Many people are afraid of wolves because of human-wildlife conflicts between these wolves and settlers on their territorial land. As more people transformed temperate forests into land for agriculture, the gray wolf, along with their prey base, became restricted to the shrinking habitat. Due to the deforestation of the temperate forest ecosystem, many species were unable to survive with these depleted resources. Wolves were unable to sustain themselves on this dwindling food supply and they resorted to preying on livestock. Though wolves are now protected under the Endangered Species Act, they were historically hunted and even extirpated in some areas around the world in response to interfering with farmer’s profits. A famous wildlife conservation story involving the restoration of the wolf takes place at Yellowstone National Park (see Section: “How Animals are Affected” below).
The European Goldfinch lives all over Europe with the exception of a few colder northern countries like Iceland, Norway, Finland, Sweden, and Northern Russia. Their habitats include a variety of mixed woods, gardens, and bushes located in open areas. They feed on aphids, tiny green bugs that suck the sap from plants, as well as shoots and seeds, especially thistle seed. These birds can build their nests in towering heights up to 8-10 meters (approximately 33 feet). They build these nests mostly on broad leafed or coniferous branches, which temperate forests are full of. When they make their nests they create thick walls often made of fibers, moss, and wool.
European goldfinches are very social birds with flocks consisting of 40 birds or more. They flock together over great distances to escape bad weather and search for food in the winter. A flock of goldfinches are called a charm.
At first glance, these creatures may look creepy and gross, but there is more to this species than meets the eye. These species are still very foreign to scientists and they are only known to be found in the eastern part of the United States of America, but according to National Geographic, there are more than 3,000 cicada species.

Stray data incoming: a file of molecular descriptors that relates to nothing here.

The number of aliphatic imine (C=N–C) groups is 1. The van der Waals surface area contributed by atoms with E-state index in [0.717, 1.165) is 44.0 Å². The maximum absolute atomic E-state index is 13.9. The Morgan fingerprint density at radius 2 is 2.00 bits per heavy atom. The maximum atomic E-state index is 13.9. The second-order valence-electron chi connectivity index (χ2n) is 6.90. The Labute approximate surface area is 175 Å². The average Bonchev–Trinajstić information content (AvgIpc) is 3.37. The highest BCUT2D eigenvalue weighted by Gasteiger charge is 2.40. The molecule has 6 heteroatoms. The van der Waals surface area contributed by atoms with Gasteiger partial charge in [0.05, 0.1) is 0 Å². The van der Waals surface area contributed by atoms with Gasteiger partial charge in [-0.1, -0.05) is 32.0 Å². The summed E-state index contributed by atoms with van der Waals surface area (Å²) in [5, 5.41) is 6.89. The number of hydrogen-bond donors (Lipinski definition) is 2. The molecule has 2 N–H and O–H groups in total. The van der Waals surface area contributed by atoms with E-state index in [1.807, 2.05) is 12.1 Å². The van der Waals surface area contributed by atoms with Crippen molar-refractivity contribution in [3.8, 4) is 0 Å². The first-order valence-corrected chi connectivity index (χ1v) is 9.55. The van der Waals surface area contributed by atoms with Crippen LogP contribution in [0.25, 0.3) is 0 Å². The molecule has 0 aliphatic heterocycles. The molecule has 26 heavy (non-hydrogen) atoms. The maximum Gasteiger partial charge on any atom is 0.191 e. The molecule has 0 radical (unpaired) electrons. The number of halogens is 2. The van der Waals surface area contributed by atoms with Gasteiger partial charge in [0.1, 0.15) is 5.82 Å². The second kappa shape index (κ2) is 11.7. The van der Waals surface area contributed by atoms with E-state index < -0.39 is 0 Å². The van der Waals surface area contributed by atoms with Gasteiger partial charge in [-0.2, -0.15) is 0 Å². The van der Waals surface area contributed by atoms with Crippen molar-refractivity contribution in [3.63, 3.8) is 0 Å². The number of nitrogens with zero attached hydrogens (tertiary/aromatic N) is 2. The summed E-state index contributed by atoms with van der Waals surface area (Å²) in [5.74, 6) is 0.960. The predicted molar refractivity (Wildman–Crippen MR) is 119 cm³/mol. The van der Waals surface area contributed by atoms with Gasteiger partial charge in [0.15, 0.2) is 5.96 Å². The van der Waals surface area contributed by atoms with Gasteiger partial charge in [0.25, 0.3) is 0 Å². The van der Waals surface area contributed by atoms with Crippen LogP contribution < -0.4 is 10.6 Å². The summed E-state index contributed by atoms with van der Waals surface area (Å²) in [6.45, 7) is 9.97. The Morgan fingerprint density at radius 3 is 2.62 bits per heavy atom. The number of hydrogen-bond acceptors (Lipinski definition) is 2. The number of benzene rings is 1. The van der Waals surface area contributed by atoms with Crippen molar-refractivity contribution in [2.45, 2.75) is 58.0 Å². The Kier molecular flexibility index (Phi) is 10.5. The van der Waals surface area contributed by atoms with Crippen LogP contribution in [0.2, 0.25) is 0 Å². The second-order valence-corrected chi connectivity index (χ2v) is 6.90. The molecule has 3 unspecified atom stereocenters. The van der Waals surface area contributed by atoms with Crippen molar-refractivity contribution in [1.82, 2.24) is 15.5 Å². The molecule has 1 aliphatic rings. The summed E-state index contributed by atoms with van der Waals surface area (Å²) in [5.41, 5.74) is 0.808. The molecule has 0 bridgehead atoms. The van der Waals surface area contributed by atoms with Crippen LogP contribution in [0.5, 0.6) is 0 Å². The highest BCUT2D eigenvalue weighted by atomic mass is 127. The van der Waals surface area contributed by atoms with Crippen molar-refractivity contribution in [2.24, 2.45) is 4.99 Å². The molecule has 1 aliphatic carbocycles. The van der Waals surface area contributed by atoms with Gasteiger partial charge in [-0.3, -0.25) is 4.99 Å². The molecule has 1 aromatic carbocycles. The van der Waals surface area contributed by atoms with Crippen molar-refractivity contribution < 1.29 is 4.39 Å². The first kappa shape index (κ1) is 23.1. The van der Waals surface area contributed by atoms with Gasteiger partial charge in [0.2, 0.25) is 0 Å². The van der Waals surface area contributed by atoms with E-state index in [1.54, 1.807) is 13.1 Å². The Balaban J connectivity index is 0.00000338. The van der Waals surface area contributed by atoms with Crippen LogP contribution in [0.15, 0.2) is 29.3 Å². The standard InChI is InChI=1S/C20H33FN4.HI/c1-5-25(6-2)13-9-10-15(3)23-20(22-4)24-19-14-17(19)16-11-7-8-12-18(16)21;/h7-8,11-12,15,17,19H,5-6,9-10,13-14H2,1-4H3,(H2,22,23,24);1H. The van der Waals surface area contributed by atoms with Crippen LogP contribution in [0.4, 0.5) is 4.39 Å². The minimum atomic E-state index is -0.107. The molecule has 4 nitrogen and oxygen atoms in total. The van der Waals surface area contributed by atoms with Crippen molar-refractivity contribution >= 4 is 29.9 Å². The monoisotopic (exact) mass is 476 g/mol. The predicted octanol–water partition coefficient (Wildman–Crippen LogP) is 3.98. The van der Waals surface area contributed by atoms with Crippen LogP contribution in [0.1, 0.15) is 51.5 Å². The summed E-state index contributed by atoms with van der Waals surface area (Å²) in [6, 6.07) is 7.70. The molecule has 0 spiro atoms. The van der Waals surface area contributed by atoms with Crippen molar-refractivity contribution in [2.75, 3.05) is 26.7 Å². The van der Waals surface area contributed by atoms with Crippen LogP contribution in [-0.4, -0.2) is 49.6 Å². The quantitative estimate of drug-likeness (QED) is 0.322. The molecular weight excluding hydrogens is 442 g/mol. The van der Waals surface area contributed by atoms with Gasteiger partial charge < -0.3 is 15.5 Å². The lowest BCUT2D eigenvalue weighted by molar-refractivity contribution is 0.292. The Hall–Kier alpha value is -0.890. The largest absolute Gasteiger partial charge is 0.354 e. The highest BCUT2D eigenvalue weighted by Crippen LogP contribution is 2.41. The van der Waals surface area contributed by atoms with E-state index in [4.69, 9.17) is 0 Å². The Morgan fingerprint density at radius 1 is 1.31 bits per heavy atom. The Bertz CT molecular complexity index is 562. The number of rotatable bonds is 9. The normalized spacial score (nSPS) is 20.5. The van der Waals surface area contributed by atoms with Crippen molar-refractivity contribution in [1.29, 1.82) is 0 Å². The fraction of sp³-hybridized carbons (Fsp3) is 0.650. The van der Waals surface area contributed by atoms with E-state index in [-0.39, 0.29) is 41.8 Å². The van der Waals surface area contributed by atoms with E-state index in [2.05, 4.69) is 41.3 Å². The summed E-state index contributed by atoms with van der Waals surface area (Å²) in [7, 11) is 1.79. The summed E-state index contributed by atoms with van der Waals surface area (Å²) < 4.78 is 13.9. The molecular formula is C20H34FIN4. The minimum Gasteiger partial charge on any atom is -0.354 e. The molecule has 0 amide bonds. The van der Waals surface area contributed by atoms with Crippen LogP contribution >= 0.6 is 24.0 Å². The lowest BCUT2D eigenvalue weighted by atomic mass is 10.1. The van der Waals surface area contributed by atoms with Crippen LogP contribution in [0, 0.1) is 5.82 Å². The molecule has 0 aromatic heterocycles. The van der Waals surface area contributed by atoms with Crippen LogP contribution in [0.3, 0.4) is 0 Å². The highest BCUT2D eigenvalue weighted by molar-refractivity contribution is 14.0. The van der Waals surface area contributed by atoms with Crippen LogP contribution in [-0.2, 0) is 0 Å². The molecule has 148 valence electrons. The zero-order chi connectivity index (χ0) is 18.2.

Cicadas begin their lives as eggs above ground, however once they hatch, they instinctively begin burying themselves underground. These insects live underground for the majority of their lives as larvae; spending between 2 to 17 years living off of the nutrients supplied by plant roots and other organic materials. Once they mature into adults, they crawl back above ground to mate. After mating, these insects pass away and another cycle begins.Though these species do not spend more than 2 to 6 weeks as adults, these insects provide an additional food source for birds and other animal species in the temperate forest ecosystem.
There are a plethora of other animals that live in this important, heavily populated biome. Black and brown grizzly bears, deer, badgers, and the Easter Gray squirrel are just a few of the mammals within this ecosystem. As well as songbirds like robins, jay, cardinals, and predatory birds like eagles, hawks, and owls. Butterflies, walking sticks, praying mantises, and mosquitoes are some important insects that live and work in this ecosystem. Lastly, amphibians and reptiles in the temperate forests include Spotted Newts, Fowler Toads, Marble salamanders, and eastern box turtles just to name a few.
Issues within Temperate Forests
There are many factors that contribute to an ecosystem, however, there are just as many factors that threaten an ecosystem. When analyzing temperate forests, most of these issues stem from human disturbance. With the increase in human population, there are higher demands for food and the need for agricultural land. In addition, there is an increase for the demand of materials needed to build houses and other forms of infrastructure. In order to supply our industrial needs, temperate forests fell victim to deforestation.
Deforestation is a term used to describe the process of the purposeful removal of trees from forested areas. These temperate forests are cleared for agricultural purposes, settlement purposes, and the timber industry. Though these trees have economic value that benefit our growing population, the environmental cost is often left out of the financial equation. Deforestation is a major issue within this ecosystem and perpetuates vast habitat loss around the globe. According to scientific research, “Under these historical pressures, it is estimated that only 1–2% of the original temperate forest remains as never-harvested remnants scattered around the globe.” Though we have taken action to grow temperate forests for future harvesting and as a substitute for the original temperate forests, these secondary forests will never be able to exactly replicate the former temperate forest ecosystem.
Another issue involving the influence of the human population is pollution. Due to human activity and industrial development, temperate forests are exposed to multiple types of pollutants – chemicals, herbicides, pesticides, and more. Other forms of pollution, such as water pollution and air pollution, are also causing environmental issues within the temperate forest ecosystem. The continued use of fossil fuels in the industrial economy further adds to the possibility of acid rain in these temperate forests.